I Know Who Killed Me is about a young student named Aubrey Fleming. She’s a small town girl living a peaceful little life until the day she gets abducted by a creepy killer who likes to wear blue. Miraculously, unlike the unfortunate previous victim, Aubrey turns up alive and well, minus a couple of appendages. She also returns with a new personality, that of exotic dancer Dakota Moss. Her parents and the authorities think the trauma has made her completely loose her mind, but when strange wounds suddenly start appearing on her body Aubrey becomes even more desperate to figure out what’s going on before the killer manages to finish her off.
For anyone curious about this movie, a quick online search will show them that I Know Who Killed Me has a rather horrible reputation. But, believe it or not, this movie wasn’t half bad. In fact, I found it to be pretty good.
The first thing you’re going to notice about this film, so I’m just going to get it out of the way now, is the color blue. It’s everywhere and I mean everywhere. The killer is blue. The killer’s knives are blue. Lindsay is blue.
Walls are blue. Creepy-ass bus stops are blue:
Seriously, honey, that wall looks like it’s covered in blood. GO. SOMEWHERE. ELSE.
Aubrey’s clothes are blue
My therapist wants me to write down what I’m feeling today? I’m
going to go with…blue.
There’s at least one instance when it gets tired of blue and switches to grayscale and blue
Movie: “I give you….Art!”
Did I mention Lindsay was blue?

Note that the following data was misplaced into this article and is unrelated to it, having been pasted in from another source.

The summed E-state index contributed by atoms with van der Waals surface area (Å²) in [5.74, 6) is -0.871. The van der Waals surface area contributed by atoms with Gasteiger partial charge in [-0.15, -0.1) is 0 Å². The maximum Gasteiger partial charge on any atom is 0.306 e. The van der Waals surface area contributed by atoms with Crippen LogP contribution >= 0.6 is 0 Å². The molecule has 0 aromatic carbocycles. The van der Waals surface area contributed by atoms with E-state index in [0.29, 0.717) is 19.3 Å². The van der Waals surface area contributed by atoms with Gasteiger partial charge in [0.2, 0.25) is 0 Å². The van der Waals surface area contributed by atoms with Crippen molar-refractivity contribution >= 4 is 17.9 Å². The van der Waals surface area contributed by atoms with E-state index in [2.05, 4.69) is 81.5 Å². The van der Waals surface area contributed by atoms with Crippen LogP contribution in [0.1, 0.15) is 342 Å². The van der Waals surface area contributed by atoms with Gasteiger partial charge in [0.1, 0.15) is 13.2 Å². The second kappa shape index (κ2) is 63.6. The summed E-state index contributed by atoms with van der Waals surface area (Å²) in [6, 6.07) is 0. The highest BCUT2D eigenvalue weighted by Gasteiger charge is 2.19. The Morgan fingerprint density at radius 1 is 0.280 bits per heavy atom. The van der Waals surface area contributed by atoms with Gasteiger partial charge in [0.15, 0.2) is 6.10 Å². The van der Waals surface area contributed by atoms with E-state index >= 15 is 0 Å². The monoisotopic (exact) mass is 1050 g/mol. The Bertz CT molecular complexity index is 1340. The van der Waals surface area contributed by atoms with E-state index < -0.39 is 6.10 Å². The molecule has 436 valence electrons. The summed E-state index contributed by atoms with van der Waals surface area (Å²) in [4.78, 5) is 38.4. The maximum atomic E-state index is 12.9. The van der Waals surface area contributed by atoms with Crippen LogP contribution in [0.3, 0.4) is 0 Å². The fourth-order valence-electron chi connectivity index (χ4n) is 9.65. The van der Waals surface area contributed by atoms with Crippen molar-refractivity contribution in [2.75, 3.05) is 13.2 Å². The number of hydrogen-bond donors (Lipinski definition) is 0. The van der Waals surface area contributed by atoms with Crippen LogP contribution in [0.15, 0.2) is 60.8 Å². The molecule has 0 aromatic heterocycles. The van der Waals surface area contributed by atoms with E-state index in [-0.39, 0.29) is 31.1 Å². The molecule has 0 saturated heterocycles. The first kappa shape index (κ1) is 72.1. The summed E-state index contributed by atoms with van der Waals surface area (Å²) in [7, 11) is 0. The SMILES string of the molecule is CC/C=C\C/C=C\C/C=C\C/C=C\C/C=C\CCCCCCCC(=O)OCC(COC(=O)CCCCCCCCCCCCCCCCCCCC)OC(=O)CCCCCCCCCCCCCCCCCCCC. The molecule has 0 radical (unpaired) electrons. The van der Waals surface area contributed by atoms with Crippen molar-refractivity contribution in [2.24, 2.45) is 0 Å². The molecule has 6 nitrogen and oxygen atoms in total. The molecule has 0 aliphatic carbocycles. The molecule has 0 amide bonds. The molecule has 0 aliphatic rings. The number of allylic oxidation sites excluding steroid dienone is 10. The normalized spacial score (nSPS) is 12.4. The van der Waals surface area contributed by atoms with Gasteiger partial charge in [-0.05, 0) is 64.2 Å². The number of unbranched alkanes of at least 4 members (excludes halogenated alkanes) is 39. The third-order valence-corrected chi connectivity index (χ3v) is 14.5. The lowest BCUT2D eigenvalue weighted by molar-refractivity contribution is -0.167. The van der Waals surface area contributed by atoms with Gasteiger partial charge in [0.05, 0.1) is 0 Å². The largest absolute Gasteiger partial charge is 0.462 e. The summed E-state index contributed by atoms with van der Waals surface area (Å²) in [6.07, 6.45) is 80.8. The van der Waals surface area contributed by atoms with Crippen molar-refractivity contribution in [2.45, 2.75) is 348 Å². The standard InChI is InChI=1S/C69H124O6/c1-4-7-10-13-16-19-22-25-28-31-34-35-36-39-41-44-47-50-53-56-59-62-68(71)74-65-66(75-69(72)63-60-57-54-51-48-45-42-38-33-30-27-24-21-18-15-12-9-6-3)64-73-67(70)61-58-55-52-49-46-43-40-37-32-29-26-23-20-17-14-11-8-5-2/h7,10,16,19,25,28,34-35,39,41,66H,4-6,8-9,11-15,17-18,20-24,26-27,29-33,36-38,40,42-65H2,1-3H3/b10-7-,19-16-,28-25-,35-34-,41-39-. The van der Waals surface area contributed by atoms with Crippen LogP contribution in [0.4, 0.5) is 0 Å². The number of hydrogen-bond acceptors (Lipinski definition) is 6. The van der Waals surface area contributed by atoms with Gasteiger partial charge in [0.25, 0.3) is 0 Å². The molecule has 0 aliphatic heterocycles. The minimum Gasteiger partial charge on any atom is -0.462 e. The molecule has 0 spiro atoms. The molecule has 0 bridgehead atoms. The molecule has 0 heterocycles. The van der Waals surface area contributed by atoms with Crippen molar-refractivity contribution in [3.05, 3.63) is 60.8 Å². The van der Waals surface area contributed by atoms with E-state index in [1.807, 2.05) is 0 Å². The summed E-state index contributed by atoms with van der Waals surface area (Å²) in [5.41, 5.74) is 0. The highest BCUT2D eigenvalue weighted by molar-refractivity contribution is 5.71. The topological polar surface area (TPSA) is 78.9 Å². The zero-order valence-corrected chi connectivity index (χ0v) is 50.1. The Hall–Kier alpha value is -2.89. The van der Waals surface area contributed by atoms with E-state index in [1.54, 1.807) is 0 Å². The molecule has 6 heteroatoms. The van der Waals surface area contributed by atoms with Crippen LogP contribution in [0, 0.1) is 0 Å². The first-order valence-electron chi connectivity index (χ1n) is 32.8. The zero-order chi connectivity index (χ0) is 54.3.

A refresher in case you missed it.
You get the picture.
Often the movie uses this color scheme to its benefit by way of some very pretty contrasting segments.
Oh, thank god. I was starting to worry the set designer was red/green color blind.
But really, it likes to focus more on the blue. The movie does differentiate between Aubrey and Dakota by giving them separate color schemes. Aubrey gets good girl blue. Dakota bad girl red. But for the most part: blue. It’s all heavily symbolic, but I can see how this color choice could be a bit overpowering to some.
The movie also has a surprising amount of blood and gore and isn’t afraid to show it. In fact, there are a couple of scenes where it almost revels in it, to the point where one could say it verges on torture porn.
The camera lingers on these scenes and it’s all very squirm worthy. You are not permitted a break as the blue gloved killer peels back the ice and slowly cuts off a frostbitten finger. It’s gruesome and very voyeuristic, making it all the more uncomfortable.
Of course, that means that you spend a lot of time watching Aubrey/Dakota deal with her missing limbs. The camera doesn’t shy away from showing you the dismembered limbs, but those moments are short. Aubrey/Dakota quickly gets a new mechanical arm and leg to help her function. Something I’m sure had the added benefit of saving on CGI costs.
Who the hell’s insurance covers bionic arms? Seriously, somebody tell me. I must know.